Google faced sceptical questioning from US Supreme Court justices on Wednesday over its claim that code it copied from rival Oracle is not protected by copyright, in a case that many experts have warned could have far-reaching effects on competition in the tech industry.
However, the justices appeared to show more sympathy with Google’s argument that use of the code should be covered by the “fair use” defence that allows limited use of copyrighted work.
Google’s use of the Oracle code in its Android mobile operating system has been the focus of a court battle that has lasted a decade, with Oracle claiming it is owed damages of $9bn.
Many software developers — including 83 computer scientists who filed a brief supporting Google — have said that the internet company followed common industry practice and a win for Oracle would make it easier for big companies to block access to new rivals, hurting innovation.
Oracle’s complaint against Google has drawn the support of the US government, which has intervened on its behalf. Malcolm Stewart, deputy solicitor general, told the court on Wednesday that copyright protections were needed in order to preserve “incentives to create” software.
The case turns on whether Google had the right to use some of the APIs, or interface, from Oracle’s Java software framework.
By adopting the Java interface, which was already widely used, Google made it easier for millions of app developers to write code for Android, giving the operating system a big head start.
In an oral hearing on Wednesday, the justices grasped for analogies as they struggled to describe how APIs work in the software world. Chief Justice John Roberts compared Google’s action to “cracking a safe”, while Justice Clarence Thomas said it was like taking the playbook used by a rival American football team.
Several justices challenged Google’s claim that the APIs were not copyrightable under the so-called merger doctrine, which holds that if there is only one way to perform a particular task, then it is inseparable from the task and doesn’t qualify for protection.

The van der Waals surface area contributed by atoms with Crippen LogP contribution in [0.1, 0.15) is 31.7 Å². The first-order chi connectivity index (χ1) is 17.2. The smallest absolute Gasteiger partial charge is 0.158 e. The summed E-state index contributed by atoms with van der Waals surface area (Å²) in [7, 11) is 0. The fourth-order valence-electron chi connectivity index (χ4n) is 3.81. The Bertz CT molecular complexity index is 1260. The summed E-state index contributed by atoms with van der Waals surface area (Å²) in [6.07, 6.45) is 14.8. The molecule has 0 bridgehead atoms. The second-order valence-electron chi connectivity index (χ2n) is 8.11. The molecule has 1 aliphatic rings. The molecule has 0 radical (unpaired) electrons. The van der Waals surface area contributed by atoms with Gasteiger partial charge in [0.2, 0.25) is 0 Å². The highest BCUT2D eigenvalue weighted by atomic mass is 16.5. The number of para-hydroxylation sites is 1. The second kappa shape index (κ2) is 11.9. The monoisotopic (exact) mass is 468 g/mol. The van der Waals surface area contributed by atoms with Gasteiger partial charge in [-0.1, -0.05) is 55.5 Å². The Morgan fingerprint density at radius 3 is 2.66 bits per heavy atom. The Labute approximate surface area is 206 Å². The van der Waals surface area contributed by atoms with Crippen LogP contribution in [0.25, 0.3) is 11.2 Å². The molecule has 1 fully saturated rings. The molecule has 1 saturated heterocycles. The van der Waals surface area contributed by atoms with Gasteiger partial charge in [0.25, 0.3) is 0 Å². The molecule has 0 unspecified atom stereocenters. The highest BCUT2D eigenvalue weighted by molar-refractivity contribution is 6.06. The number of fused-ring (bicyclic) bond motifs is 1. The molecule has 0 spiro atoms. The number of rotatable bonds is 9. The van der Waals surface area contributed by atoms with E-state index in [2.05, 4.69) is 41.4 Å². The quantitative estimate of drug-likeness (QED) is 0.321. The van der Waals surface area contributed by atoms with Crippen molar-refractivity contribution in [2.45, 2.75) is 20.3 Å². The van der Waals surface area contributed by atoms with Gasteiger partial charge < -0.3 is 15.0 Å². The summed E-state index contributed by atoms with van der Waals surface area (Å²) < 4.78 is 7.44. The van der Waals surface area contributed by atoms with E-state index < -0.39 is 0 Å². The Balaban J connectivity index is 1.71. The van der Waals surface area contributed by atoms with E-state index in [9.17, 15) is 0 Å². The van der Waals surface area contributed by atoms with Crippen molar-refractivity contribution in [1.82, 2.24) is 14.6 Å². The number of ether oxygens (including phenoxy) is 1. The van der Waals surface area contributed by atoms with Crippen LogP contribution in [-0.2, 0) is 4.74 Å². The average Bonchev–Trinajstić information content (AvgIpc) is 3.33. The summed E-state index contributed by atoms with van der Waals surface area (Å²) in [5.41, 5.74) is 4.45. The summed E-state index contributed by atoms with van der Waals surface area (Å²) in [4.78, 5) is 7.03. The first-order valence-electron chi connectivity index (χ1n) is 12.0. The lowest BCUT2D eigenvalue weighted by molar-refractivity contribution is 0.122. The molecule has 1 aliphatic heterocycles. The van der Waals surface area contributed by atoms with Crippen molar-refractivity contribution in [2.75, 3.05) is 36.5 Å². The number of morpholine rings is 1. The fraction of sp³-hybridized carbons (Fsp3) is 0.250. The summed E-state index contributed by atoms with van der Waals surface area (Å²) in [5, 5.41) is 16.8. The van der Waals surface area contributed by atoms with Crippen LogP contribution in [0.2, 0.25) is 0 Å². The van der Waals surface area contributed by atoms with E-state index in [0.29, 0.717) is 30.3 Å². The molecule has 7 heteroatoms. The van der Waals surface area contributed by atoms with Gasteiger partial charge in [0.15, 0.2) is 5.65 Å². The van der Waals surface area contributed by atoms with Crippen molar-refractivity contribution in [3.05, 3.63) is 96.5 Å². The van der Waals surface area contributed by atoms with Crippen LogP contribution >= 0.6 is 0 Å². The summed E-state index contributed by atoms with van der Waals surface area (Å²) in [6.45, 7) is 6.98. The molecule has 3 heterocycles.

Mr Roberts said that the “only reason it was necessary” for Google to use the Oracle code was that it had been “very successful”, adding: “It seems a bit much to penalise [Oracle] for that.”
Justice Neil Gorsuch pointed out that Apple and Microsoft had both created mobile operating systems without needing to copy the Java interfaces, raising a question about why Google believed it had no choice.
Thomas Goldstein, appearing for Google, said that choosing which software approach to use was like picking between freely available languages like French and English, and that once Google had chosen Java, it had to use the APIs.
He also said that by co-opting existing software like this, tech companies were able to develop “a new computer program that supplants an existing one”, pushing the whole digital world forward.
Google was also appearing before the court to challenge an appeals court ruling in Oracle’s favour on the issue of fair use. Mr Goldstein said that since decisions about fair use were based on the facts presented to a jury, no higher court had ever tried to overturn a verdict in the way the appeals court had done.
However, both Mr Stewart and Oracle claimed that the appeals court had based its decision on an issue of law, rather than just the facts in the case, giving it the right to intervene.
Joshua Bloch, a software developer who worked on the Java interface, said that if Google loses the copyright argument but wins on its fair use defence, it would be a “weak win” for the rest of the software industry.
Fair use “is not something you can necessarily depend on” since it turns on being able to convince a jury about the merits of a particular case, he said. “Only people with lots of lawyers will depend on it.”